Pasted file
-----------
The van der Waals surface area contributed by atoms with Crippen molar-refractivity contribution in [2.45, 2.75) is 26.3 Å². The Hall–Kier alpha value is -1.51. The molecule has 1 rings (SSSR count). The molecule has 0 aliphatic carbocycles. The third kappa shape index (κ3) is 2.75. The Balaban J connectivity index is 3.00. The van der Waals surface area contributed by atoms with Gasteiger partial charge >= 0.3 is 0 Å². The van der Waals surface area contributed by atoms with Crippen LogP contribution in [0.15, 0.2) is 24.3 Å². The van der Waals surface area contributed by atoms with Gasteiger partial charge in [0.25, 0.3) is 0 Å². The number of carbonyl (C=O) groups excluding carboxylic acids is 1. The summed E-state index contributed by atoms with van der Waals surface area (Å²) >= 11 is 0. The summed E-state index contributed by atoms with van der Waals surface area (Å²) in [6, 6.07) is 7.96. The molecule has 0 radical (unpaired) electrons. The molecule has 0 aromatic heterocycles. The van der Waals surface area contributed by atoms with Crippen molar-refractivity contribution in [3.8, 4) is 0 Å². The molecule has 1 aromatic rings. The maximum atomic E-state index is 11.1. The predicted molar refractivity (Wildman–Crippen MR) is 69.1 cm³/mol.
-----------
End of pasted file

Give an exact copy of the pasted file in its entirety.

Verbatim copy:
The van der Waals surface area contributed by atoms with Crippen molar-refractivity contribution in [2.45, 2.75) is 26.3 Å². The Hall–Kier alpha value is -1.51. The molecule has 1 rings (SSSR count). The molecule has 0 aliphatic carbocycles. The third kappa shape index (κ3) is 2.75. The Balaban J connectivity index is 3.00. The van der Waals surface area contributed by atoms with Gasteiger partial charge >= 0.3 is 0 Å². The van der Waals surface area contributed by atoms with Crippen LogP contribution in [0.15, 0.2) is 24.3 Å². The van der Waals surface area contributed by atoms with Gasteiger partial charge in [0.25, 0.3) is 0 Å². The number of carbonyl (C=O) groups excluding carboxylic acids is 1. The summed E-state index contributed by atoms with van der Waals surface area (Å²) >= 11 is 0. The summed E-state index contributed by atoms with van der Waals surface area (Å²) in [6, 6.07) is 7.96. The molecule has 0 radical (unpaired) electrons. The molecule has 0 aromatic heterocycles. The van der Waals surface area contributed by atoms with Crippen molar-refractivity contribution in [3.8, 4) is 0 Å². The molecule has 1 aromatic rings. The maximum atomic E-state index is 11.1. The predicted molar refractivity (Wildman–Crippen MR) is 69.1 cm³/mol.